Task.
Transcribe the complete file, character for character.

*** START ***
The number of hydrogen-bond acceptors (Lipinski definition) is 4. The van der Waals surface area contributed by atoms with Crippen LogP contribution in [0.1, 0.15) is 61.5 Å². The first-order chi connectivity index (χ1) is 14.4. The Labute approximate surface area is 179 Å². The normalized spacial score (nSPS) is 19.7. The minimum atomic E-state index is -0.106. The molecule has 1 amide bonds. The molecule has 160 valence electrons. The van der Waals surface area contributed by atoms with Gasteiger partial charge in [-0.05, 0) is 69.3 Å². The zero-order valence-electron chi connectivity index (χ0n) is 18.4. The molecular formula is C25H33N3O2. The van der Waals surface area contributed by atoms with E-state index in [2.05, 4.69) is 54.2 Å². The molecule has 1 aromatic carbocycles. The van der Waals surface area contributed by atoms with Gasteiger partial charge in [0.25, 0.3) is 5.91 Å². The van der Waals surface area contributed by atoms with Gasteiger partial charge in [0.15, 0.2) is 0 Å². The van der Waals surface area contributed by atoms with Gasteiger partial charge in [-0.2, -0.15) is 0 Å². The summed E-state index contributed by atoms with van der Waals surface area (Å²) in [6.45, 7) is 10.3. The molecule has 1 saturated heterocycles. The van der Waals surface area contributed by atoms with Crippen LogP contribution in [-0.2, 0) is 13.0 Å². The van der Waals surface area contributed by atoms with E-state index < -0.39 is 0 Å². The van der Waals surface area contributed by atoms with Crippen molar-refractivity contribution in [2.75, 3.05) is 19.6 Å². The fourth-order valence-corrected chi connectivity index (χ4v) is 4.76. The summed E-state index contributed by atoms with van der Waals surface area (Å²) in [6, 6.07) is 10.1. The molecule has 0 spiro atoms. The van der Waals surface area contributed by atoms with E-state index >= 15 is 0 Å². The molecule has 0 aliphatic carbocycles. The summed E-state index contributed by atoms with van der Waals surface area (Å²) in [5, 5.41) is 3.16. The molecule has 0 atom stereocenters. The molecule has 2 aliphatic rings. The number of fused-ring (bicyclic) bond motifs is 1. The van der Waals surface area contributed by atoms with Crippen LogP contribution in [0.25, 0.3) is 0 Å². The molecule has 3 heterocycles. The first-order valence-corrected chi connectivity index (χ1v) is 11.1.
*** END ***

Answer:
The number of hydrogen-bond acceptors (Lipinski definition) is 4. The van der Waals surface area contributed by atoms with Crippen LogP contribution in [0.1, 0.15) is 61.5 Å². The first-order chi connectivity index (χ1) is 14.4. The Labute approximate surface area is 179 Å². The normalized spacial score (nSPS) is 19.7. The minimum atomic E-state index is -0.106. The molecule has 1 amide bonds. The molecule has 160 valence electrons. The van der Waals surface area contributed by atoms with Gasteiger partial charge in [-0.05, 0) is 69.3 Å². The zero-order valence-electron chi connectivity index (χ0n) is 18.4. The molecular formula is C25H33N3O2. The van der Waals surface area contributed by atoms with E-state index in [2.05, 4.69) is 54.2 Å². The molecule has 1 aromatic carbocycles. The van der Waals surface area contributed by atoms with Gasteiger partial charge in [0.25, 0.3) is 5.91 Å². The van der Waals surface area contributed by atoms with Gasteiger partial charge in [0.15, 0.2) is 0 Å². The van der Waals surface area contributed by atoms with Gasteiger partial charge in [-0.2, -0.15) is 0 Å². The summed E-state index contributed by atoms with van der Waals surface area (Å²) in [6.45, 7) is 10.3. The molecule has 1 saturated heterocycles. The van der Waals surface area contributed by atoms with Crippen LogP contribution in [-0.2, 0) is 13.0 Å². The van der Waals surface area contributed by atoms with E-state index < -0.39 is 0 Å². The van der Waals surface area contributed by atoms with Crippen molar-refractivity contribution in [2.75, 3.05) is 19.6 Å². The fourth-order valence-corrected chi connectivity index (χ4v) is 4.76. The summed E-state index contributed by atoms with van der Waals surface area (Å²) in [6, 6.07) is 10.1. The molecule has 0 spiro atoms. The van der Waals surface area contributed by atoms with E-state index >= 15 is 0 Å². The molecule has 0 aliphatic carbocycles. The summed E-state index contributed by atoms with van der Waals surface area (Å²) in [5, 5.41) is 3.16. The molecule has 0 atom stereocenters. The molecule has 2 aliphatic rings. The number of fused-ring (bicyclic) bond motifs is 1. The van der Waals surface area contributed by atoms with Crippen LogP contribution in [0.25, 0.3) is 0 Å². The molecule has 3 heterocycles. The first-order valence-corrected chi connectivity index (χ1v) is 11.1.